Without weapons of mass destruction, the subcontinent would be a lot less stable
MATTHEW PARR IS
Two cheers for weapons of mass destruction. If India and Pakistan were not nuclear powers, there is a good chance they would now be at war. I can think of no clearer practical illustration of the case for the possession of an atomic bomb than the chapter of modern history which has just unfolded in the subcontinent.
As a helpful example it is stronger than the United States' nuclear attack on Japan at the end of the second world war. That attack probably shortened the war and led to a net reduction in the number of lives which would otherwise have been lost. But over Kashmir there was no need for even a limited admonitory strike by either side. There was no strike at all. The threat alone defused the situation. No lives were lost. This was always the classic case for nuclear weapons, and it has just been demonstrated.
Support for the nuclear argument is offered on two levels: first, from the selfish and separate point of view of each of the potential belligerents, each may conclude that they would have been attacked — with conventional or with nuclear weapons — if they had not themselves had the capability to respond with a nuclear strike.
If Pakistan had no nuclear weapons, the Pakistanis would have been at a disadvantage. India is the superior power in conventional terms. Without Pakistan's nuclear capacity, that country might have expected a brutal and swift incursion by conventional Indian forces, to seek out and destroy the camps where India suspects that Islamic terrorists hide and train for cross-border operations in Kashmir. Islamabad must conclude that its nuclear missiles probably saved the nation from such an Indian operation.
If Pakistan had been a nuclear power, but not India, the Indians would surely be right to fear that Islamabad could afford to be careless of Indian protests about terrorist activity in Kashmir, which would almost certainly be carried on more boldly and perhaps with the open connivance of Islamabad. New Delhi must conclude that its nuclear capacity is helping deter such open meddling by Pakistan.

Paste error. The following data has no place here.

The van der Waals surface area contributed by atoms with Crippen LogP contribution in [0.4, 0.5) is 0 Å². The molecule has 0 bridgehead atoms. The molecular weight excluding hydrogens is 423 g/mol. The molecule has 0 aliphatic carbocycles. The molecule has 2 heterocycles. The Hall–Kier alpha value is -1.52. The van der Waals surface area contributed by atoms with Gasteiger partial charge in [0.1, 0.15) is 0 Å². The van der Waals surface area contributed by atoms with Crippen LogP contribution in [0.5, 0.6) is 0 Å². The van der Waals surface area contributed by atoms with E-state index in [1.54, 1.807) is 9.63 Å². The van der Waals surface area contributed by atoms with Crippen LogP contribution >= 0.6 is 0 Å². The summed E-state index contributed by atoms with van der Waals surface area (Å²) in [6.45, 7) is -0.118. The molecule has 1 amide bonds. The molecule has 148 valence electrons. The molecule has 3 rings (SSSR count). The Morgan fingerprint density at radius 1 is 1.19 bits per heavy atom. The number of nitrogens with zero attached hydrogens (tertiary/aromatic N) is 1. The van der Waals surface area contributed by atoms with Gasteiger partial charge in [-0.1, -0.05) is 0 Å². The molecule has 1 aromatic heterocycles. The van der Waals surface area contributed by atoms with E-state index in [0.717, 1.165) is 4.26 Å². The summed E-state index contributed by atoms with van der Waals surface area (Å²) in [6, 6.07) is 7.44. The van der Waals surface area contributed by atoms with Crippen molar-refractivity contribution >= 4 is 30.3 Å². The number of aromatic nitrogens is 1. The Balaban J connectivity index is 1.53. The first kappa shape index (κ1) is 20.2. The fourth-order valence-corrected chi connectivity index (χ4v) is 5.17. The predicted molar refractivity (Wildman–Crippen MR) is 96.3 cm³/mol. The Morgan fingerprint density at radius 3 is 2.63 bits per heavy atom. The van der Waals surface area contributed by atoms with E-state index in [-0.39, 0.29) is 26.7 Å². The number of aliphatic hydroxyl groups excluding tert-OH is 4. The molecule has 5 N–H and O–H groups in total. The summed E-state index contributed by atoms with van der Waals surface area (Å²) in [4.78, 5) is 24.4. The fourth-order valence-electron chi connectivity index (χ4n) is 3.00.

It follows that in neither country can CND expect much of a hearing at present. Both, for their different reasons, must feel that their weapons of mass destruction are shielding them from aggression.
This much is obvious. Nevertheless it is possible in game theory for each individual player in a group to protect his own best advantage, yet for this to engender a situation which is not optimal for the group as a whole, Small firearms may be a case in point: if others are to have small firearms, it is probably best that we have them too; but best of all would be for nobody to have them. Were this true in the nuclear case, it would argue for universal nuclear disarmament, by mutual consent or at the command of a power superior to all.
But is it true? Were we in the position to strip both potential combatants in this case — India and Pakistan — of their nuclear weaponry, would the subcontinent be a safer place? I think the anti-nuclear lobby would find it hard to make a convincing argument that this is so.